Hot volcanoes located on the ocean floor could have spontaneously gave birth to the organic molecules needed for life in Earth’s early days.
A recent research showed how the surface mineral particles which are found in hydrothermal vents share similar chemical properties to enzymes. According to University College London, these enzymes are charged with the chemical reactions that happen inside living organisms.
These results suggest vents can build simple carbon-based molecules like methanol just by dissolving carbon dioxide in water. The research helps explain how some of the most important building blocks of life appeared, and could have also created the first life forms seen on Earth.
“There is a lot of speculation that hydrothermal vents could be the location where life on Earth began. There is a lot of carbon dioxide dissolved in the water, which could provide the carbon that the chemistry of living organisms is based on, and there is plenty of energy, because the water is hot and turbulent. What our research proves is that these vents also have the chemical properties that encourage these molecules to recombine into molecules usually associated with living organisms,” said Nora de Leeuw, who heads the team.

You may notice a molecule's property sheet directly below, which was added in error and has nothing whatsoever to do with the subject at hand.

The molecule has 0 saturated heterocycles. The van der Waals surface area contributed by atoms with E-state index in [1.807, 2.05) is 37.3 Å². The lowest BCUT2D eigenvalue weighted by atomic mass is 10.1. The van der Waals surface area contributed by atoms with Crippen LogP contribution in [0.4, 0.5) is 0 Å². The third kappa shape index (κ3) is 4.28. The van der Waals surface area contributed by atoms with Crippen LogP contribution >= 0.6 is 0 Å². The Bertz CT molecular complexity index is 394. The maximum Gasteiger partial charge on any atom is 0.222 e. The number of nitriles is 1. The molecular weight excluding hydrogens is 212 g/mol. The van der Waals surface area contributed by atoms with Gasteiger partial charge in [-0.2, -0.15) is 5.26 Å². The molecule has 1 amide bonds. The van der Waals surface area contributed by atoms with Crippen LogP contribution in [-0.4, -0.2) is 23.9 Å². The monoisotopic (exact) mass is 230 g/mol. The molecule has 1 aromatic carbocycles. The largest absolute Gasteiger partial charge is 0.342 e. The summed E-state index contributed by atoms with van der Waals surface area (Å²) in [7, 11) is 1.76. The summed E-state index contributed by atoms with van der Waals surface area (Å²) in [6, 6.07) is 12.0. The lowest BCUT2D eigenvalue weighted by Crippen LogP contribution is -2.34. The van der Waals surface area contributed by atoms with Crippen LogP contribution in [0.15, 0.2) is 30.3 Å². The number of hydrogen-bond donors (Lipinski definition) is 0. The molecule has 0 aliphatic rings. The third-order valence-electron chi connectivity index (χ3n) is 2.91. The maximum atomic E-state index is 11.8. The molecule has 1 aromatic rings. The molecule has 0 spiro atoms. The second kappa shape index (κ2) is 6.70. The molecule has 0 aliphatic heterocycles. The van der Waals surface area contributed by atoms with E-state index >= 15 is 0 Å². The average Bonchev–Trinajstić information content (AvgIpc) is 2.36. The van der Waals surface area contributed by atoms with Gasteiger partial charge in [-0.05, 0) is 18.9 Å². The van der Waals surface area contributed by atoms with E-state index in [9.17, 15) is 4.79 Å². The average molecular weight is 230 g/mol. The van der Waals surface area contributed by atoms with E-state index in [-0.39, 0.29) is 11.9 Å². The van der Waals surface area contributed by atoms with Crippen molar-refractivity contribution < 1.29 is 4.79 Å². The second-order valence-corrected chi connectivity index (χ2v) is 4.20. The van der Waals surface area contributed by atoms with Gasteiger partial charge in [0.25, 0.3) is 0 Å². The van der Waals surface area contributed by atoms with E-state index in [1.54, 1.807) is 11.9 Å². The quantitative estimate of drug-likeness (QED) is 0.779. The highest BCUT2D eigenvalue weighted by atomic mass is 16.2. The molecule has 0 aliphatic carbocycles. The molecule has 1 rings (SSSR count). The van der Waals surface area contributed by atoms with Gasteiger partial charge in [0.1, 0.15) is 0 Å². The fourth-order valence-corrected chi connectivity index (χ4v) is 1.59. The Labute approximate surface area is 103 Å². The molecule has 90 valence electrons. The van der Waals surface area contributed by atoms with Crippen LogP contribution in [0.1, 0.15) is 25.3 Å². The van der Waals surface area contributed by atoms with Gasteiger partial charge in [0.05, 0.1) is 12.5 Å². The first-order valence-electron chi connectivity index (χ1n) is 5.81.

To reach these findings the scientists combined supercomputer simulations and laboratory experiments to examine at the conditions that could allow mineral particles to catalyze the change of carbon dioxide into organic molecules which are needed in order that life could exist.
The lab experiments simulated the hot alkaline conditions existing in deep sea vents. The experiments provided a “molecule-by-molecule view” of the way the carbon dioxide mixes with the mineral greigite which is also present in the vents.
“We found that the surfaces and crystal structures inside these vents act as catalysts, encouraging chemical changes in the material that settles on them. They behave much like enzymes do in living organisms, breaking down the bonds between carbon and oxygen atoms. This lets them combine with water to produce formic acid, acetic acid, methanol and pyruvic acid. Once you have simple carbon-based chemicals such as these, it opens the door to more complex carbon-based chemistry,” explained Nathan Hollingsworth, a co-author of the study.
The results could be the first step for a new method for developing carbon-based chemicals just out of carbon dioxide without the help of pressure or heat, which could replace the need for oil in many raw material production.
The study was published in a the journal Chemical Communications.
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